Excuse me? THAT is how you entitle a “how the race went” post??? Really?!?!???
I know… all this buildup I was doing to the Bear Chase, and here you’ve been waiting on pins and needles wondering how it went. Okay, maybe not pins and needles, but still… I noticed that I had more visits to my blog the later part of yesterday when I didn’t post anything than I’ve had when I posted like crazy, and the only explanation is that there are some who actually are interested in how it went. And the day of the race comes and goes, and it’s mid day the next day and FINALLY, something shows up about how the race went.
Love a duck?
What is that supposed to mean anyway?
You may know, I throw that phrase out here and there. I really don’t know what it’s supposed to mean. Maybe it’s just that: an I don’t know what that’s supposed to mean kinda thing. So maybe it’s fitting because I don’t know what to say about the race.
I mean, I did it. And the race was awesome. It was an incredible day, a beautiful setting, it was one of the best supported races you could find, especially for a race that wasn’t made up of mega thousands of people, you know?
And I think that’s why I don’t know what to say. I should be here gushing about all that was great. I’ve been building up to this thing for four months, writing all over the place about my training. So I know I was expecting to be able to rush back to my computer and say oh yeah, I killed it.
But I didn’t.
I know, I should be thrilled that I did 13.1 miles. Actually 13.5, even better right? And I did it on a particularly brutal course.
But I didn’t do what I wanted to do. I walked a pretty significant portion of it. It took me four hours and 11 minutes.
I know all the reasons I should be able to say yeah, but. There are enough of them.
I was telling my brother about it and in the midst of it he was like wait a minute, you ran a TRAIL race half marathon? He called me a nutcase. He was right. This was no ordinary half. In fact they had to re-figure the route because big parts of the course were under water still, and that ended up making it a 13.5 mile course instead of 13.1. It had over 1200 feet of elevation change.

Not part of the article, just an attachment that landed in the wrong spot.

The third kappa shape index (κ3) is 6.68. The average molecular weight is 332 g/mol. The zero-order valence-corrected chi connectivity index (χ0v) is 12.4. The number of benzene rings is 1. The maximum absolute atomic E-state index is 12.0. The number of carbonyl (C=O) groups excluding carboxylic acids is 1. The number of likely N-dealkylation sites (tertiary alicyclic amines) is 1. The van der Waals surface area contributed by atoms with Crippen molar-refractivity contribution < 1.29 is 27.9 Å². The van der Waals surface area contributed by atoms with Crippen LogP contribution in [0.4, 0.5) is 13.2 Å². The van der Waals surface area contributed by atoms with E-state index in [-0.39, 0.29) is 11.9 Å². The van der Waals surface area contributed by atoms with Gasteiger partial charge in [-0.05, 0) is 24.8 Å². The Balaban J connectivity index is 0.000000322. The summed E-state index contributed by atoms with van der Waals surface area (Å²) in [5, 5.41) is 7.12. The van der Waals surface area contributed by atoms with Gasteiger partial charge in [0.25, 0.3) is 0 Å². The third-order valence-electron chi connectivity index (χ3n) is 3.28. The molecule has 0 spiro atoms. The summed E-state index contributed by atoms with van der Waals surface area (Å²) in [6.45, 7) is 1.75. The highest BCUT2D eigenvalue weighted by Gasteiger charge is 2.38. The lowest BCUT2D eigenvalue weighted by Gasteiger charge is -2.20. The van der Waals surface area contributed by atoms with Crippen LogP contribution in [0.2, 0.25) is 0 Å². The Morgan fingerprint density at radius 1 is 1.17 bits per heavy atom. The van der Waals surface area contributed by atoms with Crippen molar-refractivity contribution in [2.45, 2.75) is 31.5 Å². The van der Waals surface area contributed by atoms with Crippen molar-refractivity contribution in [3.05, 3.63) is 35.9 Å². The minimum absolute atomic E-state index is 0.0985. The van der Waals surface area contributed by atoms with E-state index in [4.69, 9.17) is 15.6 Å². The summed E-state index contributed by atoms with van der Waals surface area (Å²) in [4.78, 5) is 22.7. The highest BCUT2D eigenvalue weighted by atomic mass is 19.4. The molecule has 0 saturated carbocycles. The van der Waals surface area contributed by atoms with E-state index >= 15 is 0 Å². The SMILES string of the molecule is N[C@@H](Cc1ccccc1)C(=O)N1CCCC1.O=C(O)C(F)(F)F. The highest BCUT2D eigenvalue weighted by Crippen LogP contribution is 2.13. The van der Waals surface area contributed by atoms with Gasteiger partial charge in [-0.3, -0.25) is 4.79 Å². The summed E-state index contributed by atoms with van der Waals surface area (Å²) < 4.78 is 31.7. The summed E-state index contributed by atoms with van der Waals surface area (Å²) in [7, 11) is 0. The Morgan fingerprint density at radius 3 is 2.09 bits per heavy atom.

The trails were excellent for trail running. But here’s my problem. I didn’t train for trail running. I trained for normal, wide easy path kinda running. I wasn’t ready for this, and neither was my back. We ran in this park twice for our long runs, but we ran the pavement, not the trails. I think I even commented here before that I was a bit concerned about that part. BUT… I didn’t do anything about it, I didn’t go run trails on my own even though i KNEW this was a trail race.
And it started out pretty well. The first part was pretty good actually and I ran right at the pace I wanted to. We came to the water crossing early, and it was actually kinda fun. I was amazed how quickly my shoes dried out and very happy I decided to get decent socks after that point.
Honestly, those few seconds of just plowing through the water were some of the most fun I’ve had in awhile. And my spirits were pretty high for a good bit after that. I got to the top of Mount Carbon, the biggest climb of the course, about 140 feet in about 3/4 mile.